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Treasures of the Archives: May Arkwright Hutton and the Women’s Suffrage Movement

May Arkwright Hutton, Photographs, Spokane City Historic Preservation Office, 1878-1979, Washington State Archives, Digital Archives.

May Arkwright Hutton, Photographs, Spokane City Historic Preservation Office, 1878-1979, Washington State Archives, Digital Archives, http://www.digitalarchives.wa.gov.

Born in 1862, May Arkwright was orphaned at a young age. Raised by her paternal grandfather, Arkwright was exposed to politics early on, attending many political rallies with her grandfather. In 1883 she moved to the Silver Valley of Idaho, where she set up a boarding house and quickly gained a reputation for her cooking. In 1887, she married Levi Hutton and the two moved to Wallace, ID and invested in a local mine. The couple was known for their politics, focusing on labor rights and women’s suffrage.

When the couple struck it rich in 1901, they moved to Spokane, WA. After losing the right to vote in the move, May Arkwright Hutton became passionately involved in the Washington suffrage movement. Her work on women’s rights gained her national recognition. As an outspoken Democrat, Hutton served as a delegate for both the State Democratic Convention in 1910 and the National Democratic Convention 1912.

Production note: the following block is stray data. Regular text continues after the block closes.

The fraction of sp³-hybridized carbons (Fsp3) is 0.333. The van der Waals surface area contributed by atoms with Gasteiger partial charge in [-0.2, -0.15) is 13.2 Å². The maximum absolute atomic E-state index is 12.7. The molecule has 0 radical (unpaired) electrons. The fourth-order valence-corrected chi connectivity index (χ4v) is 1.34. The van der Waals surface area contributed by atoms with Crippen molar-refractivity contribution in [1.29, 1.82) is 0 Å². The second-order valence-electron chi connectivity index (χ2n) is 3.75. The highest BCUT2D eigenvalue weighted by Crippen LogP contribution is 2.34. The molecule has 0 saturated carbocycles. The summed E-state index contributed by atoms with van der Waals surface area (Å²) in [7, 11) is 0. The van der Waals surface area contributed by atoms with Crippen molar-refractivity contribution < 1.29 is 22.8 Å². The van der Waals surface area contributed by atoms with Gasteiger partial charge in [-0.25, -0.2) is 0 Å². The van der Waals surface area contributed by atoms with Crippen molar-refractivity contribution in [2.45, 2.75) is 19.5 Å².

Suffering from Bright’s Disease, May Arkwright Hutton passed away in 1915. In her honor, Levi Hutton established the Hutton Settlement, a self-sufficient home for orphans. The Hutton Settlement still exists today. May Arkwright Hutton’s efforts not only helped secure the vote for women in Washington (1910) and Idaho (1896), she was one of the many women dedicated to equality in the United States.

You can find a portrait of May Arkwright Hutton in our Spokane Historic Preservation Office Photograph Collection, and a 1910 Spokane Census record of Levi and May Hutton on the Digital Archives website.